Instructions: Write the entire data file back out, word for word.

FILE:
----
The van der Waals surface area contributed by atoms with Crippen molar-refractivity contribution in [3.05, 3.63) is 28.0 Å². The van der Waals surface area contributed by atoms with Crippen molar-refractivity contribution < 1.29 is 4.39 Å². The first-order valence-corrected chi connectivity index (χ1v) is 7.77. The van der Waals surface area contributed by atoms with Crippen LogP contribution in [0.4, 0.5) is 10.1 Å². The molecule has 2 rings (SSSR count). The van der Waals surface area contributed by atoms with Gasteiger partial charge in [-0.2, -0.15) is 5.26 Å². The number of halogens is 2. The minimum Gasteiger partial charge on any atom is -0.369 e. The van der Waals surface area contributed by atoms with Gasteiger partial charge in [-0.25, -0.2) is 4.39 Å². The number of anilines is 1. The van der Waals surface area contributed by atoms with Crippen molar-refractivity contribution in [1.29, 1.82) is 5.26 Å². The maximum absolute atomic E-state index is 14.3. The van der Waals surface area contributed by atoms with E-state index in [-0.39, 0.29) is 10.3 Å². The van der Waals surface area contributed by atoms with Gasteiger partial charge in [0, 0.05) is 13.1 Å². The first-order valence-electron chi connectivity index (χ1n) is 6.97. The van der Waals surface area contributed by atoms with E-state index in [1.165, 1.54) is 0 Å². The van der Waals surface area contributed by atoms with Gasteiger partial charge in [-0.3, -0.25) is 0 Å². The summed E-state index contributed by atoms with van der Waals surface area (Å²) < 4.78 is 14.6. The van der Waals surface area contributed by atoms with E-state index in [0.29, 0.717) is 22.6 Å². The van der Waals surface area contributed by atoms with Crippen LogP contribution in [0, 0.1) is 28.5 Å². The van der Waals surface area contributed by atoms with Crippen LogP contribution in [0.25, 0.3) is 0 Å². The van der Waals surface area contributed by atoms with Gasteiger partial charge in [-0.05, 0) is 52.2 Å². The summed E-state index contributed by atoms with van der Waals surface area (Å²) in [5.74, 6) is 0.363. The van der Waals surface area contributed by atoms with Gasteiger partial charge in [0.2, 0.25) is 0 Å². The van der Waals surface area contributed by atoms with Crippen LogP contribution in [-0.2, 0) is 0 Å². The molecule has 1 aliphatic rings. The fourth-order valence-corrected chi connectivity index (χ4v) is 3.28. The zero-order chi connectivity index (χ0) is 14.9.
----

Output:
The van der Waals surface area contributed by atoms with Crippen molar-refractivity contribution in [3.05, 3.63) is 28.0 Å². The van der Waals surface area contributed by atoms with Crippen molar-refractivity contribution < 1.29 is 4.39 Å². The first-order valence-corrected chi connectivity index (χ1v) is 7.77. The van der Waals surface area contributed by atoms with Crippen LogP contribution in [0.4, 0.5) is 10.1 Å². The molecule has 2 rings (SSSR count). The van der Waals surface area contributed by atoms with Gasteiger partial charge in [-0.2, -0.15) is 5.26 Å². The number of halogens is 2. The minimum Gasteiger partial charge on any atom is -0.369 e. The van der Waals surface area contributed by atoms with Gasteiger partial charge in [-0.25, -0.2) is 4.39 Å². The number of anilines is 1. The van der Waals surface area contributed by atoms with Crippen molar-refractivity contribution in [1.29, 1.82) is 5.26 Å². The maximum absolute atomic E-state index is 14.3. The van der Waals surface area contributed by atoms with E-state index in [-0.39, 0.29) is 10.3 Å². The van der Waals surface area contributed by atoms with Gasteiger partial charge in [0, 0.05) is 13.1 Å². The first-order valence-electron chi connectivity index (χ1n) is 6.97. The van der Waals surface area contributed by atoms with E-state index in [1.165, 1.54) is 0 Å². The van der Waals surface area contributed by atoms with Gasteiger partial charge in [-0.3, -0.25) is 0 Å². The summed E-state index contributed by atoms with van der Waals surface area (Å²) < 4.78 is 14.6. The van der Waals surface area contributed by atoms with E-state index in [0.29, 0.717) is 22.6 Å². The van der Waals surface area contributed by atoms with Crippen LogP contribution in [0, 0.1) is 28.5 Å². The van der Waals surface area contributed by atoms with Crippen LogP contribution in [0.25, 0.3) is 0 Å². The van der Waals surface area contributed by atoms with Gasteiger partial charge in [-0.05, 0) is 52.2 Å². The summed E-state index contributed by atoms with van der Waals surface area (Å²) in [5.74, 6) is 0.363. The van der Waals surface area contributed by atoms with Gasteiger partial charge in [0.2, 0.25) is 0 Å². The van der Waals surface area contributed by atoms with Crippen LogP contribution in [-0.2, 0) is 0 Å². The molecule has 1 aliphatic rings. The fourth-order valence-corrected chi connectivity index (χ4v) is 3.28. The zero-order chi connectivity index (χ0) is 14.9.